Quantifying Your Website Activity

Quantifying Your Website Activity

5 Tips for Understanding Website Referral Traffic

The first step in gathering website metrics is to install and begin leveraging tracking tools on your website. Google Analytics is arguably the most popular analytics package available for individual site owners and it is offered at no charge. Google Analytics will provide key metrics such as bounce rate, time on site, and pages viewed on your site.

If you have not set up a Google Analytics account for your website, refer to a step-by-step guide for setup. Referral traffic is one of three main statistics tracked by Google Analytics. The others are search traffic, visits from a search engine, and direct traffic to a domain.

Referral traffic is Google’s method of reporting on website visitors that come to your site from sources outside of the Google search engine. When someone clicks on a hyperlink to visit a page on a different website, Google Analytics tracks the click as a referral visit to the second site. The originating site is called a “referrer” because it refers traffic from one place to the next.

  1. Generating Referral Reports

To view referral traffic sources, first log in to your Google Analytics account. Click the Reporting tab in the navigation panel at the top of the screen. In the left-hand navigation panel, click Acquisition, then All Traffic and then Referrals.

A graph will display showing referral traffic for a one-month period. Below it, a table displays the names of domains referring traffic to your site, as well as statistics on how visitors react to what they find.

A sample Google Analytics referral report follows.

  1. Building Referral Traffic

Google Analytics helps you track website activity that results from links you build into your website pages, the bookmarked sites you submit content to, your social media posts, and other referral traffic sources. Google reviews the source of each traffic referral and reports statistics about user behavior. Referral traffic also can take the form of tracking code placed on other websites, including banner ads placed via Google AdWords which include a referral code linked to a specific marketing campaign.

  1. Understanding Referral Tracking

Referral traffic is generated through a website visitor’s browser, so this information is tracked and passed via the HTTP referrer. The referrer identifies which site a visitor comes from as well as where they are currently browsing. When someone clicks on a link to your site, the visitor’s browser sends a request to your server. This request includes a field with data about the last place the person visited. Google Analytics then captures this data and reports it to you as a referral domain (such as Twitter.com or Facebook.com).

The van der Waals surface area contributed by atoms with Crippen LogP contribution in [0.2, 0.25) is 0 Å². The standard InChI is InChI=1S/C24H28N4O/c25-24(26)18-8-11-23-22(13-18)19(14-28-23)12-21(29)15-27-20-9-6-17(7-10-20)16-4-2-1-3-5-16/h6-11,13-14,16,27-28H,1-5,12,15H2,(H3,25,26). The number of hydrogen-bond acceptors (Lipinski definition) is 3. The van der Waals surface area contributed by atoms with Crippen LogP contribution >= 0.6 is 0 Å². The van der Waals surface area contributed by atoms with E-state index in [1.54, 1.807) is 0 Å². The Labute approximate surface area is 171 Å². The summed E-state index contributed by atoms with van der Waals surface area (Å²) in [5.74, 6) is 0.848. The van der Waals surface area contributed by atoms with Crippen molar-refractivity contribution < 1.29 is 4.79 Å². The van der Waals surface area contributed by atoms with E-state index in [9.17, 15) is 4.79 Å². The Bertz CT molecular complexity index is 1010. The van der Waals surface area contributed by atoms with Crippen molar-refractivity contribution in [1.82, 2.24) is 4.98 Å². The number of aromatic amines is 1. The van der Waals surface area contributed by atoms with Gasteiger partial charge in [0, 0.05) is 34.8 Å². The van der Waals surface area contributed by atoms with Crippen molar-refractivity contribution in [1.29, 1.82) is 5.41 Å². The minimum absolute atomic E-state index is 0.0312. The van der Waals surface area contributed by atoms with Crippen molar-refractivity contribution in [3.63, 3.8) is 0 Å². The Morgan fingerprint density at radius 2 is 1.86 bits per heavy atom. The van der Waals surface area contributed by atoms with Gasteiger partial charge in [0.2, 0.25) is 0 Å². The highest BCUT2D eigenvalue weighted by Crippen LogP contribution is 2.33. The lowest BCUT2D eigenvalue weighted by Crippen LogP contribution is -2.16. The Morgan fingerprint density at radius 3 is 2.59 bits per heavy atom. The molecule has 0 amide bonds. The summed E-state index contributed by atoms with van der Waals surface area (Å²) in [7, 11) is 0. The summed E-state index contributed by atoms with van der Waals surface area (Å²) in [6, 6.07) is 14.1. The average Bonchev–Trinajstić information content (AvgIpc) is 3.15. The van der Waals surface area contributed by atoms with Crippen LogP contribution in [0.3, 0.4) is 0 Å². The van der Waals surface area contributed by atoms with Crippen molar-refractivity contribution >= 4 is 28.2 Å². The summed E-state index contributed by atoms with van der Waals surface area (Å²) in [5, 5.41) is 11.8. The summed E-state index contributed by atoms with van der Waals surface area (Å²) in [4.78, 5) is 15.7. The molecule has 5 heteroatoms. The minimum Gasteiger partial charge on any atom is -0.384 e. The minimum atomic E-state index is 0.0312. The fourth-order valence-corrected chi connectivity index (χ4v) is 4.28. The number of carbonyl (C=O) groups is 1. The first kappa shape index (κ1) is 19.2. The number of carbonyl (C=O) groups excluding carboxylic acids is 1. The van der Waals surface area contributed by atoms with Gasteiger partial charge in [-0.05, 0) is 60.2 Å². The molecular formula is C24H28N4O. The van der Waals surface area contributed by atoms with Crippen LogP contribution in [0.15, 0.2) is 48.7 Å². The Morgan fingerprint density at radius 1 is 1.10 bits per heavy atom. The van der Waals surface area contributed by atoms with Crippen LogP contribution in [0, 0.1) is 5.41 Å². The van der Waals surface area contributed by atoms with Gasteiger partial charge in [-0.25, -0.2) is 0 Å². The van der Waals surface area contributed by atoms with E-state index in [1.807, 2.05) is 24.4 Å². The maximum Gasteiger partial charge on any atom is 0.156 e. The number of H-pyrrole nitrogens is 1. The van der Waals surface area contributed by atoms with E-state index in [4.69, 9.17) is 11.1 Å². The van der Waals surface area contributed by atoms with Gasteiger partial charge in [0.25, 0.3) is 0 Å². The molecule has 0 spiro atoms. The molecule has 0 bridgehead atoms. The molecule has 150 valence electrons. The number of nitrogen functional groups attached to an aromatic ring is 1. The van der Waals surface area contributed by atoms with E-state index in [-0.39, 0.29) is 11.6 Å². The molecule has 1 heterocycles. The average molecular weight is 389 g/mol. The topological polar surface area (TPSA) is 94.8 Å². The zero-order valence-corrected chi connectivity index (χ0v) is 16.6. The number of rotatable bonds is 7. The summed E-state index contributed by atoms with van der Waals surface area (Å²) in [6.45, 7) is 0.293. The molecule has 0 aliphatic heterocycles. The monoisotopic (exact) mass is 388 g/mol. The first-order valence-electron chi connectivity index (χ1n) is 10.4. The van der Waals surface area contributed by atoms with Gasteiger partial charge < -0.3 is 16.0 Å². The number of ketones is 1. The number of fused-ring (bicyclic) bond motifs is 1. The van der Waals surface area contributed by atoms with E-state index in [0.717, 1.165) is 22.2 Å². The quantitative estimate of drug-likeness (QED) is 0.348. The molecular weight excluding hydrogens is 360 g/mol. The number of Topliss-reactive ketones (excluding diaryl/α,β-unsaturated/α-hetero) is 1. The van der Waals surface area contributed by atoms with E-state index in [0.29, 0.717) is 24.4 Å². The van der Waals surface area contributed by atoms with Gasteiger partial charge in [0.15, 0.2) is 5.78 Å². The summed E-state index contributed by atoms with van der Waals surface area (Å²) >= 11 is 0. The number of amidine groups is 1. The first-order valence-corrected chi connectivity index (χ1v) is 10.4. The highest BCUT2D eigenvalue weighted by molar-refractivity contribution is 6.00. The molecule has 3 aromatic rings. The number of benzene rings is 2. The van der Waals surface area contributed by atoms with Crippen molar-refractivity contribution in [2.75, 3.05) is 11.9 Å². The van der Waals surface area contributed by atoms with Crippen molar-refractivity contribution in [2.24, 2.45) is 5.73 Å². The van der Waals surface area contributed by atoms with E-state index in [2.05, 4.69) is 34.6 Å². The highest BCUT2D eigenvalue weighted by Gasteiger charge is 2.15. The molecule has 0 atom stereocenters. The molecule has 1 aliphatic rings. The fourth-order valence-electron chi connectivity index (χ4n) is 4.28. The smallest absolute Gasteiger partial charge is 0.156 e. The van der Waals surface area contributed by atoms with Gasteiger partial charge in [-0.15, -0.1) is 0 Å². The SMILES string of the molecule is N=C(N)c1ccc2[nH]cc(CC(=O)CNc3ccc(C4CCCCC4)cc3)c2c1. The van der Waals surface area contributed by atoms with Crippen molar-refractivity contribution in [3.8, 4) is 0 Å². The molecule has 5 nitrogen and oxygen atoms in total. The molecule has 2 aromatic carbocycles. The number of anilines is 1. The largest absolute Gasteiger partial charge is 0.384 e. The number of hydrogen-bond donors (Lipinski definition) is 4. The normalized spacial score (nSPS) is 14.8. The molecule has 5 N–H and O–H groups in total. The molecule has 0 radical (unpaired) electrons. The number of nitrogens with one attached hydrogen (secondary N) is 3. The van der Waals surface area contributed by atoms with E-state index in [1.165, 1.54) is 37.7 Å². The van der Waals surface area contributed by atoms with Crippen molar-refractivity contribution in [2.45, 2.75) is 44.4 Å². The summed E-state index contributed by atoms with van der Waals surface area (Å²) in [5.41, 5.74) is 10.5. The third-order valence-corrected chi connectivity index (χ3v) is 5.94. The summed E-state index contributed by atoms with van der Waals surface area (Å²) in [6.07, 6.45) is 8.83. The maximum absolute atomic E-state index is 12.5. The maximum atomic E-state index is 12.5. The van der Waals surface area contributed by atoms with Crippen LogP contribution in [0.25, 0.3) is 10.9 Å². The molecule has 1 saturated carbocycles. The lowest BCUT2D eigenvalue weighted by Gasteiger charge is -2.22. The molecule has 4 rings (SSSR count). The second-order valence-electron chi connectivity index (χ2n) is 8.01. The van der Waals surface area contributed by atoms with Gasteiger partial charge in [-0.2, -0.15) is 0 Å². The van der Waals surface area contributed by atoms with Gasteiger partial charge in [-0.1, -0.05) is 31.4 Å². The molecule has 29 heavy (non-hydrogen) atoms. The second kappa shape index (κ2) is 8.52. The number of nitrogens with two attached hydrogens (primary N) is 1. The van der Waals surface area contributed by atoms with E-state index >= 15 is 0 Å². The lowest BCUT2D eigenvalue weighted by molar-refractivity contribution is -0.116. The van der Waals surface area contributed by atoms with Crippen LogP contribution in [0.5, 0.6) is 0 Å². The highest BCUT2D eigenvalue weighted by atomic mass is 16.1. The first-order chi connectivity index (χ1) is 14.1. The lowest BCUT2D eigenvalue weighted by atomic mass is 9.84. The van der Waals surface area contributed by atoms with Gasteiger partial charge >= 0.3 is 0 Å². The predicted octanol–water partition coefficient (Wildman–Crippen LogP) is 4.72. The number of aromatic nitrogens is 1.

1. Leveraging Referrer Statistics

Google Analytics presents statistics such as bounce rate (how many people come to your website but leave without spending much time there), the percentage of visitors that are new to your site and the average time spent by users from a given referral source.

According to Google, one way to figure out which traffic source is your best producer is to search for key values that are important to you. For example, if you want readers to view your articles, look at statistics such as pages per visit and total time spent on your site to determine which sources send the best traffic to your site.

  1. Addressing Spam and Reporting Inaccuracies

Data spam has always generated inaccuracies within Google Analytics reports. The problem is significant as the main impact is on referral traffic–those highly qualified visitors (leads) you receive from building partnerships, affiliate references, and placing links within social media discussions.

When you view the inflated impact on your referral visitors only, spam can account for as much as 50% your reporting results. Refer to an online guide for reducing spam referral traffic for details on how to prevent referrer spamming.

Google Analytics is a comprehensive tool for viewing and utilizing referrer data–adding to your understanding of how customers find your website and what they do once they get there. Once you are familiar with analyzing referral traffic, you can begin identifying which external sources are most valuable in helping your business achieve its goals, proving once and for all which content and marketing channels add the most value.

 

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